references
    gaspricewatch.com
    Vehicle Technologies Program: Fact #364: March 21, 2005 Historical Gas Prices, 1919–2004
     
  6. Codyroo

    Codyroo Senior Member

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    I find it rather troublesome that our culture feels that if you purchase something that is efficient and reduces ones impact on the environment that people feel the NEED to ask what your Return On Investment is?

    If I want a PV solar system, to reduce my monthly electrical expenses, then this is a fiancial discussion. But if I say that I want to reduce the amount of Coal emissions into the air, reduce my overall carbon footprint, keep our drinking water cleaner, reduce my impact on human habitation of this planet AND save money on my monthly electric bill, the ROI questions has been rendered meaningless.

    Conversely

    No one asks them their Return On Investment for their upgraded V8 vs V6 engine.
    No one asks them their Return On Investment for their Jet Skis, Dirt Bikes, Motor Homes.
    No one asks them their Return On Investment for their Flat Panel TV's, I-PAD's, or Pedicures.

    Return On Investment makes more sense if you are discussing points on a Home Loan, because at least that is purely a money transaction and it takes into account money paid out over the lifetime of a loan.

    I wish this hybrid premium argument would go away. People over simplify it.
     
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  7. walter Lee

    walter Lee Hypermiling Padawan

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    Looking further back through history, history suggests that over time the price of gasoline will increase. 20 years ago, 87 oct gas cost about $1.15/gallon in the DC Metro Area; now 87 oct gas costs about $3.70/gallon (+3x more) in the DC Metro Area. The gasoline in the Washington DC Metro Area is mainly derived from middle east so whenever there are problems in the middle east there are spikes in the regional price of gasoline here, so given the Middle East tendency for instability - the probability that the price gas will stay fixed under $4 per gallon is highly unlikely. However, even if a new oil distribution system was devised and the DC Metro Area got all its oil from domestic sources , the DC metro area faces another major force that is likely increase the cost of gasoline -- state/local governments are increasingly looking to raise gasoline taxes as part of a efforts to raise revenue to build and maintain the road.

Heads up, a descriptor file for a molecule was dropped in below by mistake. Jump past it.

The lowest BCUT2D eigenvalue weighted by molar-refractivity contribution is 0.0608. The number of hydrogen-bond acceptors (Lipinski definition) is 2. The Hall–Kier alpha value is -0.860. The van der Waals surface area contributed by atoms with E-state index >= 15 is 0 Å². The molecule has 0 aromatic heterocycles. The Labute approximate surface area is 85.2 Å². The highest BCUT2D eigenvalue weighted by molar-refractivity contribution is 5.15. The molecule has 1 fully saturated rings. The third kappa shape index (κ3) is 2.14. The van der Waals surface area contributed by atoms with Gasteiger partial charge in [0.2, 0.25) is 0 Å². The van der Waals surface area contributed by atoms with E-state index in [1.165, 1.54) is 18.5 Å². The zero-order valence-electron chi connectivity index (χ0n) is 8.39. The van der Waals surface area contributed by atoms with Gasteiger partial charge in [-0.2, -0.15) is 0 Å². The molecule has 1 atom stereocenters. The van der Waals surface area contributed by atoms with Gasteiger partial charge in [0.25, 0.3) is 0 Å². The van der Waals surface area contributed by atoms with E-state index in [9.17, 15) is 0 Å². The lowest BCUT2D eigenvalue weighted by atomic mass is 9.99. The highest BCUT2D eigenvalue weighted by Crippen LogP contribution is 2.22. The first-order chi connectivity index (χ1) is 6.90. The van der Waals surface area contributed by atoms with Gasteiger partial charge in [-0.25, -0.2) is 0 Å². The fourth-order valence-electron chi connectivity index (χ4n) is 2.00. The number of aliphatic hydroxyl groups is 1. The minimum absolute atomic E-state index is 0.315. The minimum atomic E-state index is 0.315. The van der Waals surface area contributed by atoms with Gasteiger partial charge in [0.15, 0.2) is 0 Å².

However, for argument sake ... Let's say the price tag of a Prius(23,000usd) is the principle investment for our ROI computation. If the fuel saving per year is considered the return on investment(ROI) then a savings of about 300 gallons of gas per year is equal to about an earning of $990 (@ $3.30/gallon) per year. This would roughly be equivalent to a bond with return on investment of 4.3%.
    Depending on the car you comparing the prius against and the amount of your mileage you can alter these numbers to fit your situation. Also note that the a 2-year CD is currently returning an average of about 1%. To get a better ROI, you would have to use more riskier financial instruments like Vanguard's Total Bond Index Fund (VBMFX) which is about 6% over two years. - but VBMFX'a past earning are no guarantee of its future earning -- with these types of risker investment it is also possible to lose principle investment. But such analogies are crude at best... you can't drive a Vanguard mutual fund like you can a Prius.

    Codyroo is right in pointing out that when people buy a Prius - it is not just about the money.

    The Prius has many selling points: 1) reliable transportation, 2) fuel efficiency-hypermiling, 3) bluetooth, 4) functional cargo space, 5) the support that you got from its driver/owner community, and 6) its low greenhouse emissions.